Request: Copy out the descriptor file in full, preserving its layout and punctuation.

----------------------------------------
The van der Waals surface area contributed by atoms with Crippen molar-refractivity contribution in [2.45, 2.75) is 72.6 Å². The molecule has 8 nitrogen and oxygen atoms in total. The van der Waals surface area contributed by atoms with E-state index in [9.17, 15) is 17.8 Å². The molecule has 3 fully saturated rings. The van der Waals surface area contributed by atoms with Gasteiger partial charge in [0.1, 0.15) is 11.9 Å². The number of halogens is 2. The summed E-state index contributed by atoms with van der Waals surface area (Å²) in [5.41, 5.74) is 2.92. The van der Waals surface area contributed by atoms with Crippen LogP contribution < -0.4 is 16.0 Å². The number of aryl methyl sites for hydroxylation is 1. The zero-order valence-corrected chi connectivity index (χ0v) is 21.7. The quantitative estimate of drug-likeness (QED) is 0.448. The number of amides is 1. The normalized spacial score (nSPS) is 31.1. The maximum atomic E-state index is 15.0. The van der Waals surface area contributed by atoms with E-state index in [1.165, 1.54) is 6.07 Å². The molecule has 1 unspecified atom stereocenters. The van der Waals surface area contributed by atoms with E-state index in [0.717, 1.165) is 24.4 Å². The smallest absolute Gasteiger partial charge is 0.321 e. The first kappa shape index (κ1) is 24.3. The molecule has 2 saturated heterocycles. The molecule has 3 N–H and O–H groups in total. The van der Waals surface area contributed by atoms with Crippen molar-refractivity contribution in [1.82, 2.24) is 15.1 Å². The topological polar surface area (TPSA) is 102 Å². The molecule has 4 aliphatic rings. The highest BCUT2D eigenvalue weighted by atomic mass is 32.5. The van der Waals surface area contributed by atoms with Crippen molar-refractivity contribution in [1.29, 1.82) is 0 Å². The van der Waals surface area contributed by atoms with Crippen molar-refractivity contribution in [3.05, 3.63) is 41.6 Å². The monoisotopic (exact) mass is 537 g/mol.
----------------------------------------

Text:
The van der Waals surface area contributed by atoms with Crippen molar-refractivity contribution in [2.45, 2.75) is 72.6 Å². The molecule has 8 nitrogen and oxygen atoms in total. The van der Waals surface area contributed by atoms with E-state index in [9.17, 15) is 17.8 Å². The molecule has 3 fully saturated rings. The van der Waals surface area contributed by atoms with Gasteiger partial charge in [0.1, 0.15) is 11.9 Å². The number of halogens is 2. The summed E-state index contributed by atoms with van der Waals surface area (Å²) in [5.41, 5.74) is 2.92. The van der Waals surface area contributed by atoms with Crippen LogP contribution < -0.4 is 16.0 Å². The number of aryl methyl sites for hydroxylation is 1. The zero-order valence-corrected chi connectivity index (χ0v) is 21.7. The quantitative estimate of drug-likeness (QED) is 0.448. The number of amides is 1. The normalized spacial score (nSPS) is 31.1. The maximum atomic E-state index is 15.0. The van der Waals surface area contributed by atoms with E-state index in [1.165, 1.54) is 6.07 Å². The molecule has 1 unspecified atom stereocenters. The van der Waals surface area contributed by atoms with E-state index in [0.717, 1.165) is 24.4 Å². The smallest absolute Gasteiger partial charge is 0.321 e. The first kappa shape index (κ1) is 24.3. The molecule has 2 saturated heterocycles. The molecule has 3 N–H and O–H groups in total. The van der Waals surface area contributed by atoms with Crippen molar-refractivity contribution in [1.82, 2.24) is 15.1 Å². The topological polar surface area (TPSA) is 102 Å². The molecule has 4 aliphatic rings. The highest BCUT2D eigenvalue weighted by atomic mass is 32.5. The van der Waals surface area contributed by atoms with Crippen molar-refractivity contribution in [1.29, 1.82) is 0 Å². The van der Waals surface area contributed by atoms with Crippen molar-refractivity contribution in [3.05, 3.63) is 41.6 Å². The monoisotopic (exact) mass is 537 g/mol.